Best way to store data long-term (live through power cycles)

I'm making a DIY home control system using a raspberry pi as a broker and the ESP8266 (ESP-01) with MQTT to control lights and other stuff. I'm still in the development stage, but things are coming together. Currently I'm baffling over what to use to store things like device identifier and wifi credentials. I'd like to set it up so that if it can't connect to wifi (or the broker) it'll serve up a configuration page where the user can input that information. This obviously needs to be saved to long-term memory but I don't know if I should use EEPROM or some filesystem library. I'm also using OTA updates currently (ArduinoOTA) but that's subject to change.

My plan is to have an unconfigured device host a wifi network with a captive portal to enter wifi and MQTT broker credentials, which will get saved to long-term, after which it will restart and connect. Once it connects to the broker it'll ask for a unique name, which will also be saved to long-term on the device, as well as on the broker. This name will be used for the topics to control devices individually, instead of hard-coding individual topics. I'm using PubSubClient, which feels a little clunky when trying to differentiate topics and payload. Currently the supported topics are a restart command, a switch command (for switching a relay) and a color for the LED indicator. I'd like to have two (or more) devices running the exact same sketch but able to respond individually through configuration.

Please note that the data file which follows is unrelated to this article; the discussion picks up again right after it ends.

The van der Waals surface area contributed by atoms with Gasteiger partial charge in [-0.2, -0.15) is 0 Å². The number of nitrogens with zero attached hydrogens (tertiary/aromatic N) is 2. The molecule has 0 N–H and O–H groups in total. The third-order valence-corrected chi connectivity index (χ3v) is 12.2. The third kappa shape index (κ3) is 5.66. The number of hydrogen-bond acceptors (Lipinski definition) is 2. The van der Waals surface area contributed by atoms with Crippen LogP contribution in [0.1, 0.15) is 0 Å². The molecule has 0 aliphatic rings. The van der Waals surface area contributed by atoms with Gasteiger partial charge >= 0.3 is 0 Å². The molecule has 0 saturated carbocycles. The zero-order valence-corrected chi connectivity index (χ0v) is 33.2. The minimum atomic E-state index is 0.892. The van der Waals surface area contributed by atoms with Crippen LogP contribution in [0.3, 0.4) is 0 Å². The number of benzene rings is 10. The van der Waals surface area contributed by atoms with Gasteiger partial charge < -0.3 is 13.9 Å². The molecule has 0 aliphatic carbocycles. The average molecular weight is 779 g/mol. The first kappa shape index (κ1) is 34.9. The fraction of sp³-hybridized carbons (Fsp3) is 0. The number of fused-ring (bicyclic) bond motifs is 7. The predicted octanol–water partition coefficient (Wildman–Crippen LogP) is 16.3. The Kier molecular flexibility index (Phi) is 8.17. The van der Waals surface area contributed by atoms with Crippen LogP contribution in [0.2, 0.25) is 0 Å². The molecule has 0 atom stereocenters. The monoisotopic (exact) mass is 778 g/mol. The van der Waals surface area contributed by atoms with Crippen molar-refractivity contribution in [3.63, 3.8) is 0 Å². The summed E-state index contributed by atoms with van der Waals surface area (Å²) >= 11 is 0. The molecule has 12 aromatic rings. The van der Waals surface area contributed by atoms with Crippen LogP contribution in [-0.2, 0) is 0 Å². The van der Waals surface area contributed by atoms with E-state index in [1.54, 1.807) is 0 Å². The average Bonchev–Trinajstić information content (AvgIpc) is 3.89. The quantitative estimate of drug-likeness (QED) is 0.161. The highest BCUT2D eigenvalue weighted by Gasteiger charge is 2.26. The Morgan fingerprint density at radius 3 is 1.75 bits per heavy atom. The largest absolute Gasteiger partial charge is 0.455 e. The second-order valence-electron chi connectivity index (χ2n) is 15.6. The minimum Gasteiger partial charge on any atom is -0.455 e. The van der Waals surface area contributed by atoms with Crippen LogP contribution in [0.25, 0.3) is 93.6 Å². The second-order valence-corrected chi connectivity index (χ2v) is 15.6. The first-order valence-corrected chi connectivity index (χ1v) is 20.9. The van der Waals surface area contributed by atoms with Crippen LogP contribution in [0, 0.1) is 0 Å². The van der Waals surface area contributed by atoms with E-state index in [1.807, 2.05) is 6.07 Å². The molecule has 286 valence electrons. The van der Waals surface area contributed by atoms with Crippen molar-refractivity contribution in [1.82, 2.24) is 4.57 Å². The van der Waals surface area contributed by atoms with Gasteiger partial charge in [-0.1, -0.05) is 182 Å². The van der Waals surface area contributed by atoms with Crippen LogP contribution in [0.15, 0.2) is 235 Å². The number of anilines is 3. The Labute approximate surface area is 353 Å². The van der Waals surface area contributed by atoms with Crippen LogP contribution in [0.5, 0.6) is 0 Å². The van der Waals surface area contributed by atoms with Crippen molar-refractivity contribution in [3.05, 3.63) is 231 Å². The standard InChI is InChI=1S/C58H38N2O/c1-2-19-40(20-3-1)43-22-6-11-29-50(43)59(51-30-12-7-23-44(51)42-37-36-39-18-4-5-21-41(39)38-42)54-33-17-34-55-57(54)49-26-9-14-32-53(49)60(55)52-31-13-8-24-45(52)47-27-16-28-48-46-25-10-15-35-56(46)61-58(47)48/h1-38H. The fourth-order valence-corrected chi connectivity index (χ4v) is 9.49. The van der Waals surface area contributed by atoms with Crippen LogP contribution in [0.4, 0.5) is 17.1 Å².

Given that this is really quite simple (the ESP is only switching a relay and changing the color of a WS2812b LED) I'm not overly concerned with things like efficient use of memory and power, it'll be plugged in all the time. Another idea I've had is to have the topics be the same across devices, but use a JSON payload to specify a device (with the name). I don't know if that's bad practice, since to switch a single light I'd be sending a message to all of the devices, but that seems like it might be a better way? I don't know. I've asked too many questions already.

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I think you just totally changed the way I’m thinking about this project. Thank you, honestly more for the struct advice than the EEPROM, but thank you for both. I will be doing research and rethinking things over the next few days.

HaLo2FrEeEk:
I think you just totally changed the way I'm thinking about this project. Thank you, honestly more for the struct advice than the EEPROM, but thank you for both. I will be doing research and rethinking things over the next few days.

While you are thinking, add several empty bytes to the struct for future changes and oops, I forgot type changes. That will limit the number of programs that have to be changed to make the modification necessary for just two programs.
Paul